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Let be $X$ an arbitrary random variable with characteristic function $\varphi(t)$. Prove that $$\psi(t)=\frac{1}{2-\varphi(t)},$$ and $$\chi(t)=\int_{0}^{\infty}\varphi(st)e^{-s}ds$$ are also characteristic functions.

The later is easy I think. It can be seen that it is continous at zero, $\chi(0)=1$ and positive definiteness can be derived. For any $n\in\mathbb N, \{u_i\}\in\mathbb R$ and $\{c_j\}\in\mathbb C$ where $i,j=0...n$ $$\sum_{i,j=1}^{n}c_i\bar{c_j}\int_{0}^{\infty}\varphi(su_i-su_j)e^{-s}ds=\int_{0}^{\infty}\sum_{i,j=1}^{n}c_i\bar{c_j}\varphi(su_i-su_j)e^{-s}ds\ge0$$ since the later is sum of non-negative numbers for any fixed $s$, given that $\varphi(t)$ is a charactheristic function, thus positive definite.

What is the trick with the first one?

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    $\begingroup$ $\frac 1 {2-x}$ is probability generating function of $G\sim Geom(\frac 1 2)$, hence $\psi(t)$ is characteristic function of $\sum_{i=1}^{G}X_i$ where $X$'s characteristic function is $\varphi(t)$. This can be obviously generalized to other compositions of functions. $\endgroup$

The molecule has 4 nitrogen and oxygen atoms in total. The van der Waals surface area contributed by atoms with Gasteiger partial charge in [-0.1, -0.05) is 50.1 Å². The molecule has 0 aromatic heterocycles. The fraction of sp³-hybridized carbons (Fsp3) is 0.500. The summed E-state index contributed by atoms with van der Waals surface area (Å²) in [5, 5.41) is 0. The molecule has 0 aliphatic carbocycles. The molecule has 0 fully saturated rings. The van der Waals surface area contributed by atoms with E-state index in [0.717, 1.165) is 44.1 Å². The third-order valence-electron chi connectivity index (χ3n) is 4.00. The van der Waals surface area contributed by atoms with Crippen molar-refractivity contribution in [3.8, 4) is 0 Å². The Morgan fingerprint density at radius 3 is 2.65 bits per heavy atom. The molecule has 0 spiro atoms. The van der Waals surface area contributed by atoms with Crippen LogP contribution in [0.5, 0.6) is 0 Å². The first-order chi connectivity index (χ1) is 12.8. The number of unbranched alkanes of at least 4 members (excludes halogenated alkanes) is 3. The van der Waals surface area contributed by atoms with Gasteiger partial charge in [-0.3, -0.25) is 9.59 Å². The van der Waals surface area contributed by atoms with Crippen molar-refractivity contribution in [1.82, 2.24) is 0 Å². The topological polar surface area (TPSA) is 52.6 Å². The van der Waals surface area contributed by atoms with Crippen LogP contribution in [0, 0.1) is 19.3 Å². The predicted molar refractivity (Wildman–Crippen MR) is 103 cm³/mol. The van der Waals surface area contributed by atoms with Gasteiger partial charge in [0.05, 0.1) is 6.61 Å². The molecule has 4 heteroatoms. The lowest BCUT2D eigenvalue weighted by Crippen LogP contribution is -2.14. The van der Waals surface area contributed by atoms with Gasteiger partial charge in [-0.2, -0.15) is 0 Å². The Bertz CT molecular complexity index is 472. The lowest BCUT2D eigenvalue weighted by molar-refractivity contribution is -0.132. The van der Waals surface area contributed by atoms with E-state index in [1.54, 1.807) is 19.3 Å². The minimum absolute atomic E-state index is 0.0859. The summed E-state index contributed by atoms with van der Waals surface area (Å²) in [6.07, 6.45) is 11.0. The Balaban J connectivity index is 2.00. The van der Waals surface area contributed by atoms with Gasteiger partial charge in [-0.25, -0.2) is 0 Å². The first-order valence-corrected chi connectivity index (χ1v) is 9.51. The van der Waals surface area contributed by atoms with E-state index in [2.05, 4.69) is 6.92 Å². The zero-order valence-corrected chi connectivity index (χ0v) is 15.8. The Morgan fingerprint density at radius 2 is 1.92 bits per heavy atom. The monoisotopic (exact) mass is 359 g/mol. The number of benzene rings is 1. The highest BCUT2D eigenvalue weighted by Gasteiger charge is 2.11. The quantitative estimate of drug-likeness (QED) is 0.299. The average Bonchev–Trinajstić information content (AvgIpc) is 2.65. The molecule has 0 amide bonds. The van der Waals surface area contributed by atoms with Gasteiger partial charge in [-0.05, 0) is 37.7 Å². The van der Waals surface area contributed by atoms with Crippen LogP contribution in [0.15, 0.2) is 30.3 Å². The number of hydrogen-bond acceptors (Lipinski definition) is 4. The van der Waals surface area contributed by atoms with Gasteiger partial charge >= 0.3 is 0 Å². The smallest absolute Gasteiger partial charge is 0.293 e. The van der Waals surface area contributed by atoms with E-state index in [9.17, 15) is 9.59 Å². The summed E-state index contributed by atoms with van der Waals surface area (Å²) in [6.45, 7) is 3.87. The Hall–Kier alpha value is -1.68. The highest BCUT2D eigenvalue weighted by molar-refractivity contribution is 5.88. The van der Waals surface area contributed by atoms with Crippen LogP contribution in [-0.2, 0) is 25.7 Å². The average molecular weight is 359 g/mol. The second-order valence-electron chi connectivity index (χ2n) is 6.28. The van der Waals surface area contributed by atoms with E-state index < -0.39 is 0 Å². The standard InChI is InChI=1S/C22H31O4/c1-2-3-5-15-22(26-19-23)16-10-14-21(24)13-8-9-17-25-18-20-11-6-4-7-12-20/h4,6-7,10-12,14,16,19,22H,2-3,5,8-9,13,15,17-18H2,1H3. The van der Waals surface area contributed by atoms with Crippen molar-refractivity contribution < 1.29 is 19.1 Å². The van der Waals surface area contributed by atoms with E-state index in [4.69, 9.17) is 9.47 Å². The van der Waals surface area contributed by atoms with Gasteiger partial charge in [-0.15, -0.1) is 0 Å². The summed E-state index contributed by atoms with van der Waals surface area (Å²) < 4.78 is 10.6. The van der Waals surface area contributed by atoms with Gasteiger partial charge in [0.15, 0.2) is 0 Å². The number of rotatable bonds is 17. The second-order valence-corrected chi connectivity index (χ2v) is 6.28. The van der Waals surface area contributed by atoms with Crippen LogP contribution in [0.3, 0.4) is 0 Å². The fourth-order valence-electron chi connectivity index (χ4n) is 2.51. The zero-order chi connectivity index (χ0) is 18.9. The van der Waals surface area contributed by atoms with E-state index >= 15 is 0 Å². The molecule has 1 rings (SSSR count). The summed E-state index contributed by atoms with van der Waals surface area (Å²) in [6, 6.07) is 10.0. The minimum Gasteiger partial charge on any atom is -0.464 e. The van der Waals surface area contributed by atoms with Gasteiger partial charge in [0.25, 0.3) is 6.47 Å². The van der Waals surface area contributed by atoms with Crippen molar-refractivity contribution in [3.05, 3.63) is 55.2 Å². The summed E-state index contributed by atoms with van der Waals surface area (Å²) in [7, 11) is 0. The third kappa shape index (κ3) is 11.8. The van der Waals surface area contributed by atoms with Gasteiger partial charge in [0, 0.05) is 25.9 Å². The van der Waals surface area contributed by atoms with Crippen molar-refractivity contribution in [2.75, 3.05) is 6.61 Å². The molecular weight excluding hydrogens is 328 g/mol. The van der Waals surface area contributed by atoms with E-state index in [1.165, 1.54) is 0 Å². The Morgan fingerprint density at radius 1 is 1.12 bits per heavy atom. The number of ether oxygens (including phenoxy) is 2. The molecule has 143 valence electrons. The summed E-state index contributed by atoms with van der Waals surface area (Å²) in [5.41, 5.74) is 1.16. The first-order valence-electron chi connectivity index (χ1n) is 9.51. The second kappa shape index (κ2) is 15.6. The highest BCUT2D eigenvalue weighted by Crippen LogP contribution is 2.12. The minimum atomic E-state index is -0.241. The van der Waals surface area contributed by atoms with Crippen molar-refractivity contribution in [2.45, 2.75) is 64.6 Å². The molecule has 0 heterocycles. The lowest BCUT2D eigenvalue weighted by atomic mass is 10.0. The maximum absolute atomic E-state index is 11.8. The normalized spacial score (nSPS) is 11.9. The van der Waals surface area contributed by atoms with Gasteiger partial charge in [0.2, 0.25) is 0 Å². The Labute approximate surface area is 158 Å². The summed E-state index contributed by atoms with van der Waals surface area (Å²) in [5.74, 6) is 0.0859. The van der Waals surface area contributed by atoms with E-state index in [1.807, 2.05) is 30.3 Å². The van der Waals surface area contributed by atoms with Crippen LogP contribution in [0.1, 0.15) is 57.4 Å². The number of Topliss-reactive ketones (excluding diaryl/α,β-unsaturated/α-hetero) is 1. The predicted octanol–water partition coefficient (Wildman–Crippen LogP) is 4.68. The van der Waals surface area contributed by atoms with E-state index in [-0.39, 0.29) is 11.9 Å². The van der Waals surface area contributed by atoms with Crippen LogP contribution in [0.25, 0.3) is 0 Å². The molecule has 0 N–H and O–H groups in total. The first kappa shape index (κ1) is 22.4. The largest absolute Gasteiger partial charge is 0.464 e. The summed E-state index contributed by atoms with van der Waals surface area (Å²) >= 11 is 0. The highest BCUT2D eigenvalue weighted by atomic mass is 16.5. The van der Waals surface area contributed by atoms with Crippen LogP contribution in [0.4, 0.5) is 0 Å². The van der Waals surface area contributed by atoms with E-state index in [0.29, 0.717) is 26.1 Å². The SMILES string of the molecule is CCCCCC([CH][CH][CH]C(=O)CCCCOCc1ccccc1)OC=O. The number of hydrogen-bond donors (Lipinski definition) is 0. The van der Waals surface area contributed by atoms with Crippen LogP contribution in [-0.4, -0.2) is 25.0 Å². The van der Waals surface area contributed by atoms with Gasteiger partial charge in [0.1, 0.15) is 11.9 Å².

– A.S.
    Mar 13, 2016 at 13:56
  • $\begingroup$ @A.S. Very interesting answer. I did not know this property. Do you have references ? $\endgroup$
    – Jean Marie
    Mar 13, 2016 at 14:01
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    $\begingroup$ @Jean $E\exp(it \sum_{i=1}^N X_i)=\sum_{k=0}^\infty P(N=k)\varphi_X^k(t)=pgf_N(\varphi_X(t))$. I've seen it used for compound Poisson process and Galton-Watson process. $\endgroup$
    – A.S.
    Mar 13, 2016 at 14:09

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